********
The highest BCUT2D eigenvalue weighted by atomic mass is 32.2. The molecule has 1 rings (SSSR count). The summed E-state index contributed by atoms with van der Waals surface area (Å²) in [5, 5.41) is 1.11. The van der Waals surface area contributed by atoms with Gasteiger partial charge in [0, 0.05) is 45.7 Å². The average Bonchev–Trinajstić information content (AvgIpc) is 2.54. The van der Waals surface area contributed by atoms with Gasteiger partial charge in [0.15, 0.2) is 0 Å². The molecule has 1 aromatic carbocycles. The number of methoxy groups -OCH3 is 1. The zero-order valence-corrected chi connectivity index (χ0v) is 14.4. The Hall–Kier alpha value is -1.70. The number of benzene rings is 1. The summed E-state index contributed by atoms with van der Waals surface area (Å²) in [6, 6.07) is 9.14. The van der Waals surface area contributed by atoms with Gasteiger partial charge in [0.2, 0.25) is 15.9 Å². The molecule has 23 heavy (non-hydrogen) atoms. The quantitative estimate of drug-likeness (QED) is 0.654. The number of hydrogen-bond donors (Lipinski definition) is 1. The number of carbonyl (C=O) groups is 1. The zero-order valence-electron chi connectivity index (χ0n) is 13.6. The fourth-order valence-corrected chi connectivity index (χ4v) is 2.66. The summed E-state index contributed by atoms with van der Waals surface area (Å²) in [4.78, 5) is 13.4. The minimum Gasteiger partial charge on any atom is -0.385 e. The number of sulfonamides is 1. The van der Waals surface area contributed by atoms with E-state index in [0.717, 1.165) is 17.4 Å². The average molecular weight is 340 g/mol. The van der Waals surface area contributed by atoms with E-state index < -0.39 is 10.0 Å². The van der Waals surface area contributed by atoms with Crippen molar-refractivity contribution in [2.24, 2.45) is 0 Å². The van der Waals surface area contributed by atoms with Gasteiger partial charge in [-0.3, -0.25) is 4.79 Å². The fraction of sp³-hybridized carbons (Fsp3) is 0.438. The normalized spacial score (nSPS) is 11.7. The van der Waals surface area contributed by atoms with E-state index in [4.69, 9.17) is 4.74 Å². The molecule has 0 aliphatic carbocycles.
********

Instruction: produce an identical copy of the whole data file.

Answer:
The highest BCUT2D eigenvalue weighted by atomic mass is 32.2. The molecule has 1 rings (SSSR count). The summed E-state index contributed by atoms with van der Waals surface area (Å²) in [5, 5.41) is 1.11. The van der Waals surface area contributed by atoms with Gasteiger partial charge in [0, 0.05) is 45.7 Å². The average Bonchev–Trinajstić information content (AvgIpc) is 2.54. The van der Waals surface area contributed by atoms with Gasteiger partial charge in [0.15, 0.2) is 0 Å². The molecule has 1 aromatic carbocycles. The number of methoxy groups -OCH3 is 1. The zero-order valence-corrected chi connectivity index (χ0v) is 14.4. The Hall–Kier alpha value is -1.70. The number of benzene rings is 1. The summed E-state index contributed by atoms with van der Waals surface area (Å²) in [6, 6.07) is 9.14. The van der Waals surface area contributed by atoms with Gasteiger partial charge in [0.2, 0.25) is 15.9 Å². The molecule has 23 heavy (non-hydrogen) atoms. The quantitative estimate of drug-likeness (QED) is 0.654. The number of hydrogen-bond donors (Lipinski definition) is 1. The number of carbonyl (C=O) groups is 1. The zero-order valence-electron chi connectivity index (χ0n) is 13.6. The fourth-order valence-corrected chi connectivity index (χ4v) is 2.66. The summed E-state index contributed by atoms with van der Waals surface area (Å²) in [4.78, 5) is 13.4. The minimum Gasteiger partial charge on any atom is -0.385 e. The number of sulfonamides is 1. The van der Waals surface area contributed by atoms with E-state index in [0.717, 1.165) is 17.4 Å². The average molecular weight is 340 g/mol. The van der Waals surface area contributed by atoms with E-state index < -0.39 is 10.0 Å². The van der Waals surface area contributed by atoms with Crippen molar-refractivity contribution in [2.24, 2.45) is 0 Å². The van der Waals surface area contributed by atoms with Gasteiger partial charge in [-0.3, -0.25) is 4.79 Å². The fraction of sp³-hybridized carbons (Fsp3) is 0.438. The normalized spacial score (nSPS) is 11.7. The van der Waals surface area contributed by atoms with E-state index in [4.69, 9.17) is 4.74 Å². The molecule has 0 aliphatic carbocycles.